Which Portfolio Tech to Use? (With a Philosophical Side Trip)

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A few weeks ago, I posted a link to a sample teaching portfolio created in Movable Type. My colleague Brett though asked that annoying instructional design question - What are the advantages and disadvantages of Movable Type? (i.e. Why is this the right tool?)

And I have to give the classic instructional design response - it depends on the audience.

Movable Type Audience & Advantages

I would recommend something like Movable Type for most people in the Teaching with Technology program who are instructors who want to show a basic competence with Web technologies, enough to post a professional looking Web site.

One reason our director Cole Camplese advocated Movable Type was because you can post content without knowing HTML tags. The inclusion of a portfolio template makes it easy to include the pages you need for a portfolio such as teaching philosophy, C.V., example pages and a page of links. The work did with portfolio expert Carla Zembal-Saul provided further insight.

Even better, students can port the content once they leave Penn State by copying HTML files onto a CD (now that I think about it, I'm not sure there's a quick way to export pages like there is for blog entries). This may be the time when users have to begin to understand the PASS directory system so they can copy the correct files.

The More Advanced Audience

Which does lead me to a limitation, which is that there is a limit in what you can customize in Movable Type without knowing HTML, CSS (and Javascript). If you really want your own template design in Movable Type, you need to input some CSS. The same is true for custom widgets or custom entry forms with Geo Tagging fields.

Actually this is true in almost all Web technologies including ANGEL, Drupal and Twitter. A little bit of HTML and scripting can unlock even more possibilities in ANGEL ranging from color coding to quizzes which unlock items after you obtain the minimal passing score.

So... If you are an instructor looking to branch into paid work as a Web professional, then I really believe that you need some understanding of HTML, CSS and how they tie together on a Web page. And so I would recommend hand-building a site with something like (ahem) Dreamweaver or even BBEdit/Notepad if you're a mega coder.

Who's Our Audience?

So this portfolio question is actually getting to the root of a common dilemma in instructional design. Instructional technology actually has the capability of designing sophisticated learning environments taking advantage of multiple learning theories...if you know enough Java.

The problem has been how to build tools so that an instructor who doesn't have the time learn code can still implement something worthwhile in the classroom, even with limited support. With better custom tools, we're finding that we can. The rapid rise in the use of Blogs (and ANGEL before) show that instructors will use tech if it's simple and effective.

But always, there's that limit of what can be done without knowing your tech well. More than a few instructors will cross the training boundary it if they can, but do they have enough support? We can provide Just-in-Time nuggets for some cases.

On the other hand, nothing can replace that first hands-on, in-depth HTML how-to. This is when I recommend ITS Training or something like Lynda.com (great 24-7 access). It's hard to hand-train every instructor, but I'm amazed at how many are actually willing to struggle alone with HTML and Flash Actionscript when they have to.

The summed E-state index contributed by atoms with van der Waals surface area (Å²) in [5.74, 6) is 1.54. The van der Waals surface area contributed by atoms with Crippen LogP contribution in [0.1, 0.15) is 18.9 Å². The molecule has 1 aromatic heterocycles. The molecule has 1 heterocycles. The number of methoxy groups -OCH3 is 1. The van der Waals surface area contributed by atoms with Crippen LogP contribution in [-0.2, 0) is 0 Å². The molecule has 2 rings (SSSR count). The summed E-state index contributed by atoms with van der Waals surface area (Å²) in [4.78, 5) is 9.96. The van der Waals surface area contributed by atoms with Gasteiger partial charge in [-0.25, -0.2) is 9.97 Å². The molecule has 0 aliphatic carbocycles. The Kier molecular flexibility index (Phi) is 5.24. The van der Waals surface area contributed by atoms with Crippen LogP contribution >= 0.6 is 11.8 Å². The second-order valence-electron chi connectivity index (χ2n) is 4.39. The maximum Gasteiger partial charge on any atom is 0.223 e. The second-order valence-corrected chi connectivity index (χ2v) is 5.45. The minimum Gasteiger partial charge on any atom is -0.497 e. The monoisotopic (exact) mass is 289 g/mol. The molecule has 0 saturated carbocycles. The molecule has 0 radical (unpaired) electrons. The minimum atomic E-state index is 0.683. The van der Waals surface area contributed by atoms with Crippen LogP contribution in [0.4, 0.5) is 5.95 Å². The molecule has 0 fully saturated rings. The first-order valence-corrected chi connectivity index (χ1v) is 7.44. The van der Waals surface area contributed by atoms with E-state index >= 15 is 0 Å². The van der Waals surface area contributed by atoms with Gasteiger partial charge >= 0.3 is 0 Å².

Brad Kozlek Author Profile Page said:

Hand coding a site with a text editor is a good learning exercise, but in the real world, building an actual site with just these tool is madness, and in most cases, this not what professionals do in the real world.

If we are interested in teaching web site building skills, learning how to customize a site within a framework of a content management system would be more valuable.

Like you allude to, learning a little skill in html/web can go a long way. In MT and most content management systems. Just copy and pasting word content with formatting into the web-based wysiwyg editor meets with strange or disastrous results.

Then there is questions of tech skills versus design skills. I know all about css and html, but I can't make a site would be pleasing to the eye.

ELIZABETH J PYATT Author Profile Page said:

I don't think I would recommend Notepad only (although some purists swear by it).

On the other hand, I think you see from my post, that there are professional level skills and non-professional skills and we're in the middle of negotiating what that means for Web publishing.

If you think of photography, an amateur like myself can just buy a "point and shoot" and click away and get acceptable results. You may learn some skills about framing , using the flash and lighting by trial and error.

But...if you want to learn photography at a professional level you will have to learn to use more sophisticated tools (e.g. multiple lenses, tripods, light meters...). If you happened to learn some of these skills, your results with the "point and shoot" will probably improve.

I do think Movable Type has a place for many students which is why I invested time composing step-by-step documentation. I want them to have the best possible results without having to take HTML 101.

But if I knew a grad student wanted to branch into professional Web development or educational technologist (vs. an instructor with a Web site) - I would recommend HTML 101. Until they start hiring more Indo-European specialists (or specialists on Icelandic sagas)...a lot more people will wanting a tech career than you might think.

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